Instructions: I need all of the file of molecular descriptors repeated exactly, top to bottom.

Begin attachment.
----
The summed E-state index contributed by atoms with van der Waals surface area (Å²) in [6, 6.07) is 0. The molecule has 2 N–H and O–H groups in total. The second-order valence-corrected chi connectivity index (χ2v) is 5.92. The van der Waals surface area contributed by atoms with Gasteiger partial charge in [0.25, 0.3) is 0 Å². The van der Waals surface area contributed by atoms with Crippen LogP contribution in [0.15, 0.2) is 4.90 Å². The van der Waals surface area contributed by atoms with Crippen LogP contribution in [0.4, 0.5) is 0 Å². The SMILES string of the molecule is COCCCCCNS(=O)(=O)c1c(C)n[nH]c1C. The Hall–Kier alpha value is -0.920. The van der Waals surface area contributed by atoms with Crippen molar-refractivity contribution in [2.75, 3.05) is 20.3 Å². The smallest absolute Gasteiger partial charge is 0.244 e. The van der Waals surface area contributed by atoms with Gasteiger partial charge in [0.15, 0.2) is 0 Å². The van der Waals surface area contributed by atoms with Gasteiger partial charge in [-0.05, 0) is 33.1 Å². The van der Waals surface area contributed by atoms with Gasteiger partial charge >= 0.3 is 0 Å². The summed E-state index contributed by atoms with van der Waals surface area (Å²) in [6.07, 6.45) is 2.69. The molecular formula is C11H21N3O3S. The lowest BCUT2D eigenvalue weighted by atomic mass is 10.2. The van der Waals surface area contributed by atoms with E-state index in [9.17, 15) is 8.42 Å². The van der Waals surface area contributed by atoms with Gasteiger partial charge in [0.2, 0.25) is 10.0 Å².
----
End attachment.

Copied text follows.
The summed E-state index contributed by atoms with van der Waals surface area (Å²) in [6, 6.07) is 0. The molecule has 2 N–H and O–H groups in total. The second-order valence-corrected chi connectivity index (χ2v) is 5.92. The van der Waals surface area contributed by atoms with Gasteiger partial charge in [0.25, 0.3) is 0 Å². The van der Waals surface area contributed by atoms with Crippen LogP contribution in [0.15, 0.2) is 4.90 Å². The van der Waals surface area contributed by atoms with Crippen LogP contribution in [0.4, 0.5) is 0 Å². The SMILES string of the molecule is COCCCCCNS(=O)(=O)c1c(C)n[nH]c1C. The Hall–Kier alpha value is -0.920. The van der Waals surface area contributed by atoms with Crippen molar-refractivity contribution in [2.75, 3.05) is 20.3 Å². The smallest absolute Gasteiger partial charge is 0.244 e. The van der Waals surface area contributed by atoms with Gasteiger partial charge in [0.15, 0.2) is 0 Å². The van der Waals surface area contributed by atoms with Gasteiger partial charge in [-0.05, 0) is 33.1 Å². The van der Waals surface area contributed by atoms with Gasteiger partial charge >= 0.3 is 0 Å². The summed E-state index contributed by atoms with van der Waals surface area (Å²) in [6.07, 6.45) is 2.69. The molecular formula is C11H21N3O3S. The lowest BCUT2D eigenvalue weighted by atomic mass is 10.2. The van der Waals surface area contributed by atoms with E-state index in [9.17, 15) is 8.42 Å². The van der Waals surface area contributed by atoms with Gasteiger partial charge in [0.2, 0.25) is 10.0 Å².